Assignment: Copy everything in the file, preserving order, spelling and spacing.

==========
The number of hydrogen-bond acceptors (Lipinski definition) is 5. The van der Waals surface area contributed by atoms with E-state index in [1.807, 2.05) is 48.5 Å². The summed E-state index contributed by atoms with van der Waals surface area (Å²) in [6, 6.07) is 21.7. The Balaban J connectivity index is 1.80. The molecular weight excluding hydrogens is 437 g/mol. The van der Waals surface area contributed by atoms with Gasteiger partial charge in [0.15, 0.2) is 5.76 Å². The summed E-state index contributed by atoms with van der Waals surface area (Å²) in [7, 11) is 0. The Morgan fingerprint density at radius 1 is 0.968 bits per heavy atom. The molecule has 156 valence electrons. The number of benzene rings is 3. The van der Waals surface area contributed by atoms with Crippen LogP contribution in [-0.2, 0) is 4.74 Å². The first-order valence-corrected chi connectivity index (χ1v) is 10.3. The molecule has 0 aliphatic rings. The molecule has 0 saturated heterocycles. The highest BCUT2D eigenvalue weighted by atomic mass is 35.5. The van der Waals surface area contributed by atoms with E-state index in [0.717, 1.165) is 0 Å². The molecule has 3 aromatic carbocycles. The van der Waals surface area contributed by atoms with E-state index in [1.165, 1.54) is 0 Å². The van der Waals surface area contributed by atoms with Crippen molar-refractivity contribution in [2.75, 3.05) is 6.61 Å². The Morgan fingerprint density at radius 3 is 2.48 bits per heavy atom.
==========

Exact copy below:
The number of hydrogen-bond acceptors (Lipinski definition) is 5. The van der Waals surface area contributed by atoms with E-state index in [1.807, 2.05) is 48.5 Å². The summed E-state index contributed by atoms with van der Waals surface area (Å²) in [6, 6.07) is 21.7. The Balaban J connectivity index is 1.80. The molecular weight excluding hydrogens is 437 g/mol. The van der Waals surface area contributed by atoms with Gasteiger partial charge in [0.15, 0.2) is 5.76 Å². The summed E-state index contributed by atoms with van der Waals surface area (Å²) in [7, 11) is 0. The Morgan fingerprint density at radius 1 is 0.968 bits per heavy atom. The molecule has 156 valence electrons. The number of benzene rings is 3. The van der Waals surface area contributed by atoms with Crippen LogP contribution in [-0.2, 0) is 4.74 Å². The first-order valence-corrected chi connectivity index (χ1v) is 10.3. The molecule has 0 aliphatic rings. The molecule has 0 saturated heterocycles. The highest BCUT2D eigenvalue weighted by atomic mass is 35.5. The van der Waals surface area contributed by atoms with E-state index in [0.717, 1.165) is 0 Å². The molecule has 3 aromatic carbocycles. The van der Waals surface area contributed by atoms with E-state index in [1.165, 1.54) is 0 Å². The van der Waals surface area contributed by atoms with Crippen molar-refractivity contribution in [2.75, 3.05) is 6.61 Å². The Morgan fingerprint density at radius 3 is 2.48 bits per heavy atom.